Amber, your view of visual fidelity as the fundamental measure of interoperability is interesting.  Do you feel visual fidelity matters more than conformance to standards?  Suppose, for example, that a standard doesn’t define application behavior or layout details, as nearly every document format standard doesn’t — does that mean that some particular implementation should be seen as the "gold standard" for rendering the format, and all other implementations should strive to mimic that application’s rendering even if those details are not defined in the standard itself?

    For example, consider tab stops in ODF.  Outside the context of a table of contents, the spec doesn’t say whether tab stops are relative to the margin or relative to the paragraph indentation.  So if a particular implementation chooses to do them relative to the paragraph indentation, should all implementations do that, to assure visual fidelity across them?

    There are no easy or obvious answers to these types of questions, of course.  We all need to work together and find ways to resolve them, by participating in the maintenance of the standards we support and by reaching consensus on where document formats end and application behavior begins.  That’s what we’re doing, and it’s what many other big vendors are doing too.

    And when I talk about a commitment to interoperability, that’s exactly what I’m talking about: working together on the thousands of little details like this that affect document interoperability.

  6. al says:

    I think Amber was referring to the uncanny ability of past versions of Word to change the page layout of a document when saving then reopening it on the same machine, let alone a different machine with a different printer driver.

    I hope to see actions matching the rhetoric on openness and interoperability, but until I see it happen I will remain skeptical. It has all been promised before, only for the the words to be redefined. Perhaps that too is a function of the many voices, but from the outside it makes the corporate entity seem duplicitous.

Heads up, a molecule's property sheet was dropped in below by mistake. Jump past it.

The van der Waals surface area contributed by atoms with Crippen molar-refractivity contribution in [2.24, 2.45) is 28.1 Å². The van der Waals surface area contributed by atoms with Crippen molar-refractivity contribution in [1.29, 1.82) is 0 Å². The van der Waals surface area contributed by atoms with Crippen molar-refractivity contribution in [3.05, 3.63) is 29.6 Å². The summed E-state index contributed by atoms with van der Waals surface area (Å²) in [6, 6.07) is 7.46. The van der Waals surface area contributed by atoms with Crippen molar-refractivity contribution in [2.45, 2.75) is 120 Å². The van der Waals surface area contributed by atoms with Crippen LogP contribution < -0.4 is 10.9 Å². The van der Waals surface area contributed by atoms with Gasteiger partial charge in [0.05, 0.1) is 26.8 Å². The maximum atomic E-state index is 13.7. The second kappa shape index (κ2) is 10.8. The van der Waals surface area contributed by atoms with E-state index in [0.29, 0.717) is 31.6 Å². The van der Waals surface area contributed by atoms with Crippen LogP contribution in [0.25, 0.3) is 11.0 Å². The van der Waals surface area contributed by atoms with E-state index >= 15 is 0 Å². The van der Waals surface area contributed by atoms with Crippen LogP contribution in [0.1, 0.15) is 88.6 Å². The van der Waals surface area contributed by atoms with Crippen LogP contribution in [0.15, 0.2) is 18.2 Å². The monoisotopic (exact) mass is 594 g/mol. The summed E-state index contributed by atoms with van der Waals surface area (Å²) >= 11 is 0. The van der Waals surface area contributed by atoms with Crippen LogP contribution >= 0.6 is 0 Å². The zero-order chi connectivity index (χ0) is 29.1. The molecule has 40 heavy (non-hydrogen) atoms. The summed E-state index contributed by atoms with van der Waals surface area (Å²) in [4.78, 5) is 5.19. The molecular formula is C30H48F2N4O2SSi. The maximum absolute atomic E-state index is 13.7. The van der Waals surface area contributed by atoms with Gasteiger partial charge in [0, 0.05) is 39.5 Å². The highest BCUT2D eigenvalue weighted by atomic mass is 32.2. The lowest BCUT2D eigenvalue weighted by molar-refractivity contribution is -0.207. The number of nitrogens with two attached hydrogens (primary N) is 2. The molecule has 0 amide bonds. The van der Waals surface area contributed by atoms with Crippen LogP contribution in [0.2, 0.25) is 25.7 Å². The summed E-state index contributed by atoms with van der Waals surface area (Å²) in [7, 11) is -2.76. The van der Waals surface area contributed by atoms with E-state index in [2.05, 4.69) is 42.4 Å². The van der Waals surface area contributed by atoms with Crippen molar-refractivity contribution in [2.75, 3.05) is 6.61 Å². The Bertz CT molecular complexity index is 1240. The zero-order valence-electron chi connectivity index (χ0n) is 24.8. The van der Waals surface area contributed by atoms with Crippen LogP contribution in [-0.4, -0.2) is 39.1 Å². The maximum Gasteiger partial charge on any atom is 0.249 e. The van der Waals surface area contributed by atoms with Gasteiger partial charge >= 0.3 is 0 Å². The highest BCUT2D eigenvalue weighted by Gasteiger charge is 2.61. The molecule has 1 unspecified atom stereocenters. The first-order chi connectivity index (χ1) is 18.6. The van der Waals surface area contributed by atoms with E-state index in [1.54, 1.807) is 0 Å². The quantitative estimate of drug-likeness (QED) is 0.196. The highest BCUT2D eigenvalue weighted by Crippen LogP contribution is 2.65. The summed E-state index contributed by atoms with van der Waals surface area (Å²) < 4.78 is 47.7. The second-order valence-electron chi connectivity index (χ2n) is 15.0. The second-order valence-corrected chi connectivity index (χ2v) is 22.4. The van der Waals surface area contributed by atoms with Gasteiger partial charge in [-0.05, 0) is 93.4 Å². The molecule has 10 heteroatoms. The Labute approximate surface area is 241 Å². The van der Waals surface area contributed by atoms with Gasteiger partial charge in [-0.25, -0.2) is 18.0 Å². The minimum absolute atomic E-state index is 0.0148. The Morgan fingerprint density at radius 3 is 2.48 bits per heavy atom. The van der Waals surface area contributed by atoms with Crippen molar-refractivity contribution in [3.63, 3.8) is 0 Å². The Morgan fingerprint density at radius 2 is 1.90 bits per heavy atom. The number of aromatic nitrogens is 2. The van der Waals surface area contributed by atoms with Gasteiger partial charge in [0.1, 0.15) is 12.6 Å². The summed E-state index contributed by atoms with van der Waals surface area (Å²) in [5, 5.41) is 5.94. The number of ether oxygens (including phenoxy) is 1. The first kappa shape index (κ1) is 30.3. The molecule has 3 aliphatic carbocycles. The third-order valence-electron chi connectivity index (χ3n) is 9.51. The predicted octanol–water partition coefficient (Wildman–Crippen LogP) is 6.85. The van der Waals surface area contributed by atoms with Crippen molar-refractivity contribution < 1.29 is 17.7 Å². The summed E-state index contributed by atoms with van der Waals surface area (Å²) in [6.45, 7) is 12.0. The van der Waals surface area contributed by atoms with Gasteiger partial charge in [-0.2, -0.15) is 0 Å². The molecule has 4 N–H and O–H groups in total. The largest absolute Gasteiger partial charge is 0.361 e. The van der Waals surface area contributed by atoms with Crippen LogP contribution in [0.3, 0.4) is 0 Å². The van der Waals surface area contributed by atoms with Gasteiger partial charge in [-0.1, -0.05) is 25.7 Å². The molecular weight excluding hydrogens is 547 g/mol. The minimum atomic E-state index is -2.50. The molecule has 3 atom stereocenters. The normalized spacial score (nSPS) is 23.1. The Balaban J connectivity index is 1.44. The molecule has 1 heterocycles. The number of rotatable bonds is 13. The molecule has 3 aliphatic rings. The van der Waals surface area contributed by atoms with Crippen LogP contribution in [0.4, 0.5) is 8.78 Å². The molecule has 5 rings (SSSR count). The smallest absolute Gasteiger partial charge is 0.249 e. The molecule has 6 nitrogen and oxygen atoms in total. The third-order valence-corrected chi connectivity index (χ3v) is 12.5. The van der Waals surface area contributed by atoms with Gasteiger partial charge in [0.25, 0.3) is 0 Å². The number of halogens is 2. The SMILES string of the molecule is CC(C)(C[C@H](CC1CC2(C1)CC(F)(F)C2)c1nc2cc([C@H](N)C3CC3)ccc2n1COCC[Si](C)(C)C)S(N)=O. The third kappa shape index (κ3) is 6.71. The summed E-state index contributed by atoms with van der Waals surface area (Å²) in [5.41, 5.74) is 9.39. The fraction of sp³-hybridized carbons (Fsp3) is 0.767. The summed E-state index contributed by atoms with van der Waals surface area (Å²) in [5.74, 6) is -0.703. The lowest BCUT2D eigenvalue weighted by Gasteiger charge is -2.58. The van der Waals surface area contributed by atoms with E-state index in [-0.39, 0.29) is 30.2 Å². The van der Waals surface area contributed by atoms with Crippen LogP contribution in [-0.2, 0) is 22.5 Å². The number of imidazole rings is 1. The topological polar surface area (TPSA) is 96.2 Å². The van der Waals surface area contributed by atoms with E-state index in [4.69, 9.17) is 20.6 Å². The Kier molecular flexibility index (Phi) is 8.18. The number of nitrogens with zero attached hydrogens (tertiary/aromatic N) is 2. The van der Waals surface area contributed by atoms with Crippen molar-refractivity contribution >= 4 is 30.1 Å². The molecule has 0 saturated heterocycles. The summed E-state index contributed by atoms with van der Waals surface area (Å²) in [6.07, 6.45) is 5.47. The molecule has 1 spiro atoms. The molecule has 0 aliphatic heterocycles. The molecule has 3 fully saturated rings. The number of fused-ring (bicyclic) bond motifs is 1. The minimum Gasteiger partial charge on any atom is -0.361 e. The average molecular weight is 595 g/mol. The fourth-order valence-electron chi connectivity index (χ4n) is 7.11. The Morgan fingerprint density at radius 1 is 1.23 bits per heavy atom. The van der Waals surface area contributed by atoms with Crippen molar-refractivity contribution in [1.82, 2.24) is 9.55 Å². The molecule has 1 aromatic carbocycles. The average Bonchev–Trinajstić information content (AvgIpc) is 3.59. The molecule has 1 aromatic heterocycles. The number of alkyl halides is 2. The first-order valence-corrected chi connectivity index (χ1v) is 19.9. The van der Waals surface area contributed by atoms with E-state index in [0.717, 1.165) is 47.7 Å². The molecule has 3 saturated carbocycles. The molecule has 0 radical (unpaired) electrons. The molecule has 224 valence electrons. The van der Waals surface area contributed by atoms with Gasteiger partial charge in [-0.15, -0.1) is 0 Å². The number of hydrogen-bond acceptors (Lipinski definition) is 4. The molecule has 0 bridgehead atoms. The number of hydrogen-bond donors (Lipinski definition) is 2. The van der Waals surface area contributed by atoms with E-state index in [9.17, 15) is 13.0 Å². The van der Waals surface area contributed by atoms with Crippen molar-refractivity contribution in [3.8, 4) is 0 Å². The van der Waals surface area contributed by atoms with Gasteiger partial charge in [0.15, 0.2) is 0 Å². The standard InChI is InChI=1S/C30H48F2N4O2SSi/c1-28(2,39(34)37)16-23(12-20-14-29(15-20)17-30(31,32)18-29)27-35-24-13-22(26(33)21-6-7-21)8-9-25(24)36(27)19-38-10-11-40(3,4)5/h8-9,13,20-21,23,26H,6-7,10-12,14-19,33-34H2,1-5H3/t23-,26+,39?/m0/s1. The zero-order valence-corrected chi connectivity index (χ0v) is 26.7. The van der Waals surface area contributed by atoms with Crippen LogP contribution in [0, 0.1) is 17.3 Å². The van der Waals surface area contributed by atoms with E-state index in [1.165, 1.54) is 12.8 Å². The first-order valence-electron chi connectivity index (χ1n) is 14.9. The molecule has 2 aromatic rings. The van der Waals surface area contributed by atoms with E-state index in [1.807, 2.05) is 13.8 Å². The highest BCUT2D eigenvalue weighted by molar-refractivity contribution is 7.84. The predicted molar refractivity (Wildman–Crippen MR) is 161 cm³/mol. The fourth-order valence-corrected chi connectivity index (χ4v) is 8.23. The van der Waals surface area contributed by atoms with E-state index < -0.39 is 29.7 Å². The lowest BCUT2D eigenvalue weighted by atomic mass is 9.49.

7. ValentineS says:

    Its good to hear that you will be participating in these groups on behalf of Microsoft.  One thing though (my ignorance showing), do these committees review more than technology standards, and if they do, will you be participating in those "other" standards debates?  I do remember reading about standards committees in general, that they like members to fully participate in the groups activities, not just standards that are of interest to the person/their organization.

    Also, I know it has already been posted somewhere else, but could you refresh my memory, has anyone commented as to why the current version of MS Office will not be supporting ODF, when a commitment for future versions to do so has been made?  If anything, could you provide links to that discussion?  It would be greatly appreciated.



  8. Doug Mahugh says:

    Al, I’d look at it this way: are Microsoft’s products more interoperable this year than last year?  More interoperable last year than the year before?  I think the answer to those is clearly yes.  From my perspective in the Office group, things like our support for ODF, the high-quality protocol documentation, and the fact Office’s default formats are documented international standards would have been unthinkable a few years ago, and we’re steadily making progress on these and other fronts.  I understand your skepticism, and we probably earned it, but I hope we can earn your trust through these types of actions going forward.

    ValentineS, we’re participating in a wide variety of standards groups these days: I’m participating in various document-format groups, and I have colleagues who are participating in groups working on web services, programming languages, database technologies, and other technologies.  I can’t speak for others (although I believe they’re doing the same), but I’m participating in all activities within the groups I’ve joined, including those that don’t directly affect our interests.